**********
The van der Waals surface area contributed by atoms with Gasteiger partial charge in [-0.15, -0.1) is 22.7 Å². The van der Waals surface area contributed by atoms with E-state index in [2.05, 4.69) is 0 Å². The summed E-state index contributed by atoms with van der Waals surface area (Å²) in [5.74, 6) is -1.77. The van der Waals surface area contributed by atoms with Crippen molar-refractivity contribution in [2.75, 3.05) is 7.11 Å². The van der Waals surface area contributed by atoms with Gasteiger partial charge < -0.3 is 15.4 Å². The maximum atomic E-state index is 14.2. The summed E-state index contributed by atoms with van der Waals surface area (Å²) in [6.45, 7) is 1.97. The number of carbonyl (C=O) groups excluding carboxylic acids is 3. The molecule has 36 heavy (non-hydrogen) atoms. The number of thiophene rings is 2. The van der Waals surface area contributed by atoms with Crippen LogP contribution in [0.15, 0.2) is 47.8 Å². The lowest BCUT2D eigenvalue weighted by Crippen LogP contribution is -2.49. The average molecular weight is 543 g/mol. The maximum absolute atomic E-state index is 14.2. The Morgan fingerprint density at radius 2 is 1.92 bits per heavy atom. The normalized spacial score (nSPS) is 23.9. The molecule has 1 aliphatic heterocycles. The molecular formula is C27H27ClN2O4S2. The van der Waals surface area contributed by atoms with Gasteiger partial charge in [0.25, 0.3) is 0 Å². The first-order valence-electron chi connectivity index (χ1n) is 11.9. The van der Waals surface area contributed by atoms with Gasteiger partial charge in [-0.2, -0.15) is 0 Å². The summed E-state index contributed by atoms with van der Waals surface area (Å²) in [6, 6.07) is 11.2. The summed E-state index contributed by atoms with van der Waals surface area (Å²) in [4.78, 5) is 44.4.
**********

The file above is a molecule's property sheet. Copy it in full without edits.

The van der Waals surface area contributed by atoms with Gasteiger partial charge in [-0.15, -0.1) is 22.7 Å². The van der Waals surface area contributed by atoms with E-state index in [2.05, 4.69) is 0 Å². The summed E-state index contributed by atoms with van der Waals surface area (Å²) in [5.74, 6) is -1.77. The van der Waals surface area contributed by atoms with Crippen molar-refractivity contribution in [2.75, 3.05) is 7.11 Å². The van der Waals surface area contributed by atoms with Gasteiger partial charge < -0.3 is 15.4 Å². The maximum atomic E-state index is 14.2. The summed E-state index contributed by atoms with van der Waals surface area (Å²) in [6.45, 7) is 1.97. The number of carbonyl (C=O) groups excluding carboxylic acids is 3. The molecule has 36 heavy (non-hydrogen) atoms. The number of thiophene rings is 2. The van der Waals surface area contributed by atoms with Crippen LogP contribution in [0.15, 0.2) is 47.8 Å². The lowest BCUT2D eigenvalue weighted by Crippen LogP contribution is -2.49. The average molecular weight is 543 g/mol. The maximum absolute atomic E-state index is 14.2. The Morgan fingerprint density at radius 2 is 1.92 bits per heavy atom. The normalized spacial score (nSPS) is 23.9. The molecule has 1 aliphatic heterocycles. The molecular formula is C27H27ClN2O4S2. The van der Waals surface area contributed by atoms with Gasteiger partial charge in [0.25, 0.3) is 0 Å². The first-order valence-electron chi connectivity index (χ1n) is 11.9. The van der Waals surface area contributed by atoms with Gasteiger partial charge in [-0.2, -0.15) is 0 Å². The summed E-state index contributed by atoms with van der Waals surface area (Å²) in [6, 6.07) is 11.2. The summed E-state index contributed by atoms with van der Waals surface area (Å²) in [4.78, 5) is 44.4.